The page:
For more information, see Enhancing File/Directory Create Performance in Red Hat Gluster Storage 3.3 Administration Guide.
Enhancement to glusterfind command
The command glusterfind now provides a query sub command that provides a list of changed files.
For more information, see Glusterfind Query under Glusterfind Configuration Options in Red Hat Gluster Storage 3.3 Administration Guide.
Configurable chunksize
Users can now configure the chunksize from the backend-setup. It is simpler compared to ‘pv’, ‘vg’ or ‘lv’. Previously, ‘lv’ module was the only way to use chunksize as a parameter.
Dynamic update of export configuration options
Most NFS-Ganesha export configuration options can be updated dynamically during normal operation without needing to export and re-export the volume.
Enhancement to geo-replication status command
The detailed geo-replication status command no longer requires master volume, slave host, and slave volume. It can be executed with or without these additional details. For example:
# gluster volume geo-replication status detail
For more information, see Displaying Geo-replication Status Information in Red Hat Gluster Storage 3.3 Administration Guide.
RAID 5 disk support
RAID 5 disks are now supported. RAID 5 disk-type is supported in gdeploy along with JBOD, RAID 6 and RAID 10.
For more information, see Configuration File in Red Hat Gluster Storage 3.3 Administration Guide.
NFS-Ganesha installation without firewalld
The dependency of firewalld for NFS-Ganesha installation has now been removed. Now, NFS-Ganesha is installed without firewalld.
For more information, see Prerequisites to run NFS-Ganesha in Red Hat Gluster Storage 3.3 Administration Guide.
gluster-swift packages updated to OpenStack Swift Newton 2.10.1
The gluster-swift packages are updated to OpenStack Swift Newton 2.10.1 to integrate with the supported version of OpenStack Swift as the previous version of OpenStack Swift (Kilo) has reached end of support.
Enhanced rebalance status
The command gluster volume volname rebalance status now provides an estimate of the time left to rebalance completion. Note that calculations are based on each brick having its own file system partition.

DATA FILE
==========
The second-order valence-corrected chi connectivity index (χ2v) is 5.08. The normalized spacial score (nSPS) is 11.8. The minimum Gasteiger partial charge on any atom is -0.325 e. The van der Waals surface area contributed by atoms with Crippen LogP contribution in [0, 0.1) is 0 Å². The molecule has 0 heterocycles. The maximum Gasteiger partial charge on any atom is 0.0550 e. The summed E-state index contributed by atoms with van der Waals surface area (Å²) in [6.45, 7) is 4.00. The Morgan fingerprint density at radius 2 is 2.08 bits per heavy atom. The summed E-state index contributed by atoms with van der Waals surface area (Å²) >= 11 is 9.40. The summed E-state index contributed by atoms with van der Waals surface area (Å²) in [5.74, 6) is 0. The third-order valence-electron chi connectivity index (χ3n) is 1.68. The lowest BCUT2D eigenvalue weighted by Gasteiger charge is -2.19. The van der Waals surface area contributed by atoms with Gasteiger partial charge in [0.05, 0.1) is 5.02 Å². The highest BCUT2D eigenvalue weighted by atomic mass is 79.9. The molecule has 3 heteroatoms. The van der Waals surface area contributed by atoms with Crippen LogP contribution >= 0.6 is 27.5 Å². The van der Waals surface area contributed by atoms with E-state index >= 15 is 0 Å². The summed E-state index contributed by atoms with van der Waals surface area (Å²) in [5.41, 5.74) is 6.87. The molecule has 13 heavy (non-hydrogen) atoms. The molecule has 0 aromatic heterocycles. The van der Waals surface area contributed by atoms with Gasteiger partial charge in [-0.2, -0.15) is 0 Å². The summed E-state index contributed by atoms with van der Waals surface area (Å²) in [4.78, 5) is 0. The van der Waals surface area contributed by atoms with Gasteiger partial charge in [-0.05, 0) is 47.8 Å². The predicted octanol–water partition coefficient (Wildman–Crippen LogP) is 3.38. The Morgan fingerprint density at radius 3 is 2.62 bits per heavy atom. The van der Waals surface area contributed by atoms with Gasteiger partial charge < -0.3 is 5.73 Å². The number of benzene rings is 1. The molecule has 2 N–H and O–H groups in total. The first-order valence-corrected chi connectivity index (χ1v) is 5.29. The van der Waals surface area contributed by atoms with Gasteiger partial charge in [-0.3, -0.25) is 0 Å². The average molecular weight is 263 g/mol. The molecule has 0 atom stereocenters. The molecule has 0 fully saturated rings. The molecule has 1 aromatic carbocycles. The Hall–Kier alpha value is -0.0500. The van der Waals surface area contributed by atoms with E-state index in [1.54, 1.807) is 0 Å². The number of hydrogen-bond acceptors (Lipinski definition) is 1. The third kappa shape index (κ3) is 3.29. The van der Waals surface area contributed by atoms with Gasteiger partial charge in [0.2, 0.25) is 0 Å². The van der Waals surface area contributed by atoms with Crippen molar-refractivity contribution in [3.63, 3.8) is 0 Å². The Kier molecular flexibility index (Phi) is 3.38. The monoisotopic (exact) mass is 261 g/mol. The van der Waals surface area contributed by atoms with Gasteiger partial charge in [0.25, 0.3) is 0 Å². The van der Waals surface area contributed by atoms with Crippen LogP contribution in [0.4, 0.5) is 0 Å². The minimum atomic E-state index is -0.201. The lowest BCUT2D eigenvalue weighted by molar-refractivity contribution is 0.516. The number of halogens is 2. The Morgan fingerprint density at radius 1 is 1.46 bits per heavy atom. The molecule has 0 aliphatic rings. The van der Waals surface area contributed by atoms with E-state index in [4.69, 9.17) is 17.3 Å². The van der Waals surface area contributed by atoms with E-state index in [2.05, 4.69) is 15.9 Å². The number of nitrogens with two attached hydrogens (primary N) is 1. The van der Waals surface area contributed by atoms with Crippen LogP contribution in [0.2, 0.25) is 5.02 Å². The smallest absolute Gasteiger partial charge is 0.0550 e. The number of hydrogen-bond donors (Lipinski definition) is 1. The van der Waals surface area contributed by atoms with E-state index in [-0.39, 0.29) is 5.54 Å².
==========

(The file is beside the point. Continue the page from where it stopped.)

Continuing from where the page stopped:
For more information, see Displaying Rebalance Progress in Red Hat Gluster Storage 3.3 Administration Guide.
Volume extension using Heketi
A new section has been added to the Red Hat Gluster Storage 3.3 Administration Guide, which contains instructions to expand a volume using Heketi.
For more information, see Expanding a Volume in Red Hat Gluster Storage 3.3 Administration Guide.
NFS chapter restructure
The NFS chapter in the Red Hat Gluster Storage 3.3 Administration Guide is re-structured with significant improvements. Some of the key updates are:
  • Clear division between Gluster-NFS and NFS-Ganesha.
  • For better clarity, large sections in the NFS-Ganesha chapter are divided into smaller sub sections.
  • To improve usability and ease of deployment/configuration, flow of content is revisited and additional details are added in the NFS-Ganesha section.
For more information, see NFS in Red Hat Gluster Storage 3.3 Administration Guide.
​Dispersed Volume Enhancements - new variants supported
​Dispersed volumes are based on erasure coding. Erasure coding is a method of data protection in which data is broken into fragments, expanded and encoded with redundant data pieces and stored across a set of different locations. This allows the recovery of the data stored on one or more bricks in case of failure. Dispersed volume requires less storage space when compared to a replicated volume. The following new variants are supported with this release:
  • 10 bricks with redundancy level 2 (8 + 2)
  • 20 bricks with redundancy level 4 (16 + 4)
For more information, see Expanding a Volume in Red Hat Gluster Storage 3.3 Administration Guide.